I don’t mean to denigrate genre fiction here; a focus on story is a great thing that has led to the creation of some of fiction’s deepest, most complex, most vivid worlds. Genre fiction tends to celebrate story for the sake of story, and there’s absolutely nothing wrong with that. Harry Potter wouldn’t work if it was seven books of Harry ruminating, Raskolnikov-style, about his own failures and about the cold, empty world. Of course, the characters still have inner life, but the story is front and center.

In broad strokes, genre fiction foregrounds story, literary fiction foregrounds character.Click To Tweet

Literary fiction, in contrast, tends to be less concerned with telling a story than with examining people and the dynamics between them. It seeks to hold up a magnifying glass to human beings, producing narratives that focus more on internal rather than external drama.

Again, it’s not as if literary fiction doesn’t have story, but those stories tend to be about examining the characters, while in genre fiction, characters are there to keep the story ticking.

Think, for example, of Vladimir Nabokov’s infamous Lolita, which, in terms of external plot, is ‘pedophile follows pubescent girl around America’ – not sure this would work so well as a work of genre fiction. As a work of literary fiction however, Humbert Humbert’s narration and penchant for twisted logical gymnastics make Lolita one of the most startling, uncomfortable, and beautifully written character studies ever put to print.

A quick clarification for those writers (or soon-to-be writers) of literary fiction: this doesn’t mean you can ignore plot! Your characters need context to exist in and events to respond to. ‘Man considers the universe from his room for three hundred pages’ just isn’t going to cut it.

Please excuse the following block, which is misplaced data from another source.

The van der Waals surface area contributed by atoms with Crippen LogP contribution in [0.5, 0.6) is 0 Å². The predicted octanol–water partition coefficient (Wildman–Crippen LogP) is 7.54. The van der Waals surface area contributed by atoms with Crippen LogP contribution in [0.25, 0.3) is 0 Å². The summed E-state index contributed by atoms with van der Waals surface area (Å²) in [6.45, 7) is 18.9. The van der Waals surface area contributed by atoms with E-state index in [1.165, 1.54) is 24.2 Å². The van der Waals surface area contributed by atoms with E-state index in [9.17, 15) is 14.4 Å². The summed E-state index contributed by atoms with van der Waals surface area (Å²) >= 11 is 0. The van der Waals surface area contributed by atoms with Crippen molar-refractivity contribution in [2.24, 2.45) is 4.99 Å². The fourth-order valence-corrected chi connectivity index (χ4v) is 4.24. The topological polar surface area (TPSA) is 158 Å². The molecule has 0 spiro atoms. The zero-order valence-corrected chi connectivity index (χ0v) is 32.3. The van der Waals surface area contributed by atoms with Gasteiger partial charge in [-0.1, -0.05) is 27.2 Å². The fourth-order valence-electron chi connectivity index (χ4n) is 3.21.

Thinking fast and slow

A perhaps unflattering way to differentiate literary fiction from genre fiction is to suggest that genre fiction’s primary goal is to entertain and, as a side effect of that, to sell. It’s written to appeal to a broad audience, often has to tick a certain number of boxes in order to appease publishers, and is typically not challenging to read. It’s perfect for self-publishing, as the easy categorization allows readers to understand what they’re getting into even if the writer hasn’t extensively marketed their book.

Literary fiction, on the other hand, is far less worried about being entertaining and, as such, it doesn’t have to rely on tried-and-true conventions, hooks, or narrative patterns in the way that genre fiction tends to. As a consequence, literary fiction tends to sell pretty modestly to a niche audience – unless a given book starts picking up awards. Then, boom, you’ll be seeing that book front and center in every bookshop you visit. Because of its limited readership and the difficulty of categorizing it, literary fiction is difficult to self-publish, and even good books can easily fall below the fickle Amazon radar.